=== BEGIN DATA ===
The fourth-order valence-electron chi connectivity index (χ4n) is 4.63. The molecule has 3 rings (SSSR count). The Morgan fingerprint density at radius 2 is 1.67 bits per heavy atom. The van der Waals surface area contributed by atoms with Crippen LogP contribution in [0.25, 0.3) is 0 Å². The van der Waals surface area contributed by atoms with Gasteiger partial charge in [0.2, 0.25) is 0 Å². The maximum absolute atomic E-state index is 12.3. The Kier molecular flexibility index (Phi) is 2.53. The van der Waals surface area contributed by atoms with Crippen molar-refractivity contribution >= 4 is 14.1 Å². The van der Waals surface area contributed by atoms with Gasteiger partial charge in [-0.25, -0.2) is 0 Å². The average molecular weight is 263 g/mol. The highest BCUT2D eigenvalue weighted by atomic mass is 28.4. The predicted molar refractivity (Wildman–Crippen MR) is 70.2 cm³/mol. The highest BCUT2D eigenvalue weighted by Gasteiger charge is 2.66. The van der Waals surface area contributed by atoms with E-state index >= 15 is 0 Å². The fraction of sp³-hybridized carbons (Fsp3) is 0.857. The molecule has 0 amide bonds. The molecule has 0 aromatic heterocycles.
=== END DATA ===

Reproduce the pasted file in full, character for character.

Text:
The fourth-order valence-electron chi connectivity index (χ4n) is 4.63. The molecule has 3 rings (SSSR count). The Morgan fingerprint density at radius 2 is 1.67 bits per heavy atom. The van der Waals surface area contributed by atoms with Crippen LogP contribution in [0.25, 0.3) is 0 Å². The van der Waals surface area contributed by atoms with Gasteiger partial charge in [0.2, 0.25) is 0 Å². The maximum absolute atomic E-state index is 12.3. The Kier molecular flexibility index (Phi) is 2.53. The van der Waals surface area contributed by atoms with Crippen molar-refractivity contribution >= 4 is 14.1 Å². The van der Waals surface area contributed by atoms with Gasteiger partial charge in [-0.25, -0.2) is 0 Å². The average molecular weight is 263 g/mol. The highest BCUT2D eigenvalue weighted by atomic mass is 28.4. The predicted molar refractivity (Wildman–Crippen MR) is 70.2 cm³/mol. The highest BCUT2D eigenvalue weighted by Gasteiger charge is 2.66. The van der Waals surface area contributed by atoms with E-state index >= 15 is 0 Å². The fraction of sp³-hybridized carbons (Fsp3) is 0.857. The molecule has 0 amide bonds. The molecule has 0 aromatic heterocycles.